Contrarily again, the idealists do not have a gracious Lord moving down to us. We move up, from the generative act of thought we gradually come to fuller unity with the one that encompasses all thought. The god of this system is the “free” mind, which really means those mystical enough to agree with Hegel or Bradley or Bosanquet or McTaggart- mere men.

For Van Til- obviously more importantly, in Scripture, God comes down to man in the work of Christ. The Gospel is the return of God to man, man in the presence of His creator, to find satisfaction in Jesus. That’s why Van Til’s apologetic is uniquely suited to argue that nothing less than the Gospel is necessary.

Chris Matthew:

How exactly would you articulate the problem with supernatural cosmogonies that purport to hybridise monism and reductionism (a la Plato)? I suspect that part of the problem is that it’s bereft of a self-contained God, where universals exists with every particular and every particular exemplifies every universal. But perhaps you can cash that out further.

I suppose you could also advance a leaky bucket objection, but I’m not sure what that would like in this context ─ certainly not without shooting oneself in the foot.

Jimmy Stephens:

I think there are multiple problems, but two seem to be lurking in every dualist view. One is the classic interaction problem, stated more starkly. We can run a transcendental critique that employs such a problem toward wider skepticism about metaphysics than its normal use by monists and mysterians.

The second problem is epistemic. We might call it the problem of individuation or abstraction, but neither sides need to be emphasized. This has to do with our meta-epistemology preserving our access both to univerals (and things like induction) and particulars (so things like deduction).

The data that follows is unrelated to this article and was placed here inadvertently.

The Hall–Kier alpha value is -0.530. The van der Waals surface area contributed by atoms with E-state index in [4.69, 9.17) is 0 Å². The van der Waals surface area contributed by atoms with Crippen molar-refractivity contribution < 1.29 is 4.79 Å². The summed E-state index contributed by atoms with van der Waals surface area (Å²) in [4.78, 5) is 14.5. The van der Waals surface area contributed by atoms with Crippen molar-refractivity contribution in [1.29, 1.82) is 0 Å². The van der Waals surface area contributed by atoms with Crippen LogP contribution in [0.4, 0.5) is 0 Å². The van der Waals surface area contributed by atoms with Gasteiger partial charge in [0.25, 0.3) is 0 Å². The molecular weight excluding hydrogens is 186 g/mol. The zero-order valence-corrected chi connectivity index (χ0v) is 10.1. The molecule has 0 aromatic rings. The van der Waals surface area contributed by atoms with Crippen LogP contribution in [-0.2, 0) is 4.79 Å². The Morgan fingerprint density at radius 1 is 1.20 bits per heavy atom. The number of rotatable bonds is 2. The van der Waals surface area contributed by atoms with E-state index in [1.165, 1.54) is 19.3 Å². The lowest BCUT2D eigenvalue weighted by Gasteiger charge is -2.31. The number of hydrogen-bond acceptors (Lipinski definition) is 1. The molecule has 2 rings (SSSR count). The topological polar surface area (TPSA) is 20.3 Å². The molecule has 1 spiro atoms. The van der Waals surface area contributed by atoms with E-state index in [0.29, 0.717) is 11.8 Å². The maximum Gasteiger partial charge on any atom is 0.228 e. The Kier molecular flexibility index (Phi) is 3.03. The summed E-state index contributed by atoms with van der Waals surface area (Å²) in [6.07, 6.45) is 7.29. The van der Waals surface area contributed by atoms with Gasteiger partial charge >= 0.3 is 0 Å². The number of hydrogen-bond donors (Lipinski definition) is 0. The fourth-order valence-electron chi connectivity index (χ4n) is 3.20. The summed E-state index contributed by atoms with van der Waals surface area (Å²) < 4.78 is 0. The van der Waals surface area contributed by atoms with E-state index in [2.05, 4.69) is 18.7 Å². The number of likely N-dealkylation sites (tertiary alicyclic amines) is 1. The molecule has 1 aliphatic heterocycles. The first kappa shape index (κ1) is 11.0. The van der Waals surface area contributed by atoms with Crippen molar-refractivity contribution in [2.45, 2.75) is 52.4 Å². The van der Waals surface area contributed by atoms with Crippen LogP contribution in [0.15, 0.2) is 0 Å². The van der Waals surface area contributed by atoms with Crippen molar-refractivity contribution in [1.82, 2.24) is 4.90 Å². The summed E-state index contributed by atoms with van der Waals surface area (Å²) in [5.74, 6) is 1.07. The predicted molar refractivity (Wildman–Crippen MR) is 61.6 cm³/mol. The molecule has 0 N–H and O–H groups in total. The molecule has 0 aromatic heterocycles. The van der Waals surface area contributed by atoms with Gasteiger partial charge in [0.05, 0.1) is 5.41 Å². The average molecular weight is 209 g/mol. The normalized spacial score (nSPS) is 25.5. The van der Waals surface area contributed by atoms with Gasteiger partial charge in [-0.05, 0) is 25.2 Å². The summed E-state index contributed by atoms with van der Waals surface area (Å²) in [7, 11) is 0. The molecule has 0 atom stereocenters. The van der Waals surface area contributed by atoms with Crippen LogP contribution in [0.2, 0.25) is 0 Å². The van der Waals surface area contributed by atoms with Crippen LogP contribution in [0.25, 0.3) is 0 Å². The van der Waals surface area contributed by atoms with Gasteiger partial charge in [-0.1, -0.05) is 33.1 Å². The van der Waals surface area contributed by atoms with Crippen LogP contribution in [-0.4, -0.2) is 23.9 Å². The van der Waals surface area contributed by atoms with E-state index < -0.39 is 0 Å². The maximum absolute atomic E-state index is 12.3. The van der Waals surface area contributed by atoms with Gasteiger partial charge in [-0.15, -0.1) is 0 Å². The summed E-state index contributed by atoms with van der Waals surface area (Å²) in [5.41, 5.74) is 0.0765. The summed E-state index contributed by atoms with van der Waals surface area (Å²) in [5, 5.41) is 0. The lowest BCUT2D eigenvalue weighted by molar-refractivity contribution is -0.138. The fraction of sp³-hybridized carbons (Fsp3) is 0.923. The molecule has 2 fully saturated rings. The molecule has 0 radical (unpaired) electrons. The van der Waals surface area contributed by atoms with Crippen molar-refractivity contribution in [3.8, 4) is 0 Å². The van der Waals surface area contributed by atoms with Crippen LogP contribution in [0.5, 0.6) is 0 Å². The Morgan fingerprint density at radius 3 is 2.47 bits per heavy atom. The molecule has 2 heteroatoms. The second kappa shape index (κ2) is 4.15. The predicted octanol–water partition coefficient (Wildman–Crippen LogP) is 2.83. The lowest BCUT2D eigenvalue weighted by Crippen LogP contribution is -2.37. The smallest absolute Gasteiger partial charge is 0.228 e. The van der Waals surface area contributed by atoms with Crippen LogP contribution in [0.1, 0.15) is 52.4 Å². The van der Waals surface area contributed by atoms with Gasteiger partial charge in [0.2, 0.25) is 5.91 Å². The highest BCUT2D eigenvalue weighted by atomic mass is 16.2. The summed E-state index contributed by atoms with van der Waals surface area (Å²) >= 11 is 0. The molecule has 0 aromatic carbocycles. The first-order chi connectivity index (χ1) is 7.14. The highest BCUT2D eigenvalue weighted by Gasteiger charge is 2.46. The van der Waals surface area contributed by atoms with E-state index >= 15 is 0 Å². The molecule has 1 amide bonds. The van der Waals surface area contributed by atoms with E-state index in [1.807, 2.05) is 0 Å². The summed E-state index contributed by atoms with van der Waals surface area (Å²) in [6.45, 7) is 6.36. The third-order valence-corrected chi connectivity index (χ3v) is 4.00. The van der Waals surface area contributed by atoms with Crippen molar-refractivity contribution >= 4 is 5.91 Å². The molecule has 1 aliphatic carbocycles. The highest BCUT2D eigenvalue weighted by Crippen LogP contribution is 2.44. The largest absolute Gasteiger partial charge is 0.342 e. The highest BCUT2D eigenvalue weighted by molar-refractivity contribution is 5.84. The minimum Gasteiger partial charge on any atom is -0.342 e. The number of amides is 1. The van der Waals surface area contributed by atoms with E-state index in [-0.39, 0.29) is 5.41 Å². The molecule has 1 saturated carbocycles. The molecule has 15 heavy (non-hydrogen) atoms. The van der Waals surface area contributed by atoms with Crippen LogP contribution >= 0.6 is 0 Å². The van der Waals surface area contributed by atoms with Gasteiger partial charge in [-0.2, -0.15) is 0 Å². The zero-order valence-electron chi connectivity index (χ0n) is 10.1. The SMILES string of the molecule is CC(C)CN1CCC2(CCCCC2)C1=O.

The interaction problem is Aristotle’s third man. Plato needs something to ground the relation of Form and Becoming. In doing so, he abandons and trivializes the Forms and their explanatory power. If he avoids a metaphysical tertium quid, then Form and Becoming relate in an impersonal void: it’s a brute fact they relate.

Aristotle, contra people set on duping our friend @Boe Jiden, fails not in similar fashion, but in exactly the same way. Form and matter, property and substance, essence and accident meet in the metaphor of a comingling or mixture, but are otherwise conceptually divided. Otherwise, all we have is a propertarian atomism. What then unites these two metaphysical categories, form and matter? Aristotle can employ formless matter or pure form, but then he has abandoned his own framework- to paraphrase Rupert Sheldrake, “Give me one miracle, and I’ll explain the whole universe” (very convenient). But if Aristotle takes the route of brute fact, we are back in the global skepticism of anything-goes.

The problem this suggests present in dualisms of this sort lurks in the incommensurability of two impersonal categories. Even oil and water mix because of overarching chemical law, undergirding atomic interactions. No such universals and particulars relate the two principles of any dualism.

The second problem is easier to understand for some. Plato solved it almost as poorly as Parmenides’ Procrustean method. He left experience for “memory” of the Forms. Aristotle pretends to be the affable proto-scientist many unbelievers paint him to be. Except for that one time he decided human minds can magically “poof” universals from particular experience.

On the one hand, with Bahnsen, we can point out that insofar as the particular has all universality abstracted, it is reduced to a brute fact. This suffers the same skepticism nominalism breeds. For if particulars can obtain utterly extracted of universality, then all particulars are just brute facts.

On the other hand, with Oliphint, we can point out that insofar as the universal retains no particularity from its supposed referent, it can no longer refer at all. A class is only as good as its ability to group referents. By removing the referents, the class is empty, and cannot then be conceptually connected to individuals we might otherwise declare part of the class.

So much for Aristotle solving the problem of the one and the many- cough, @Boe Jiden, cough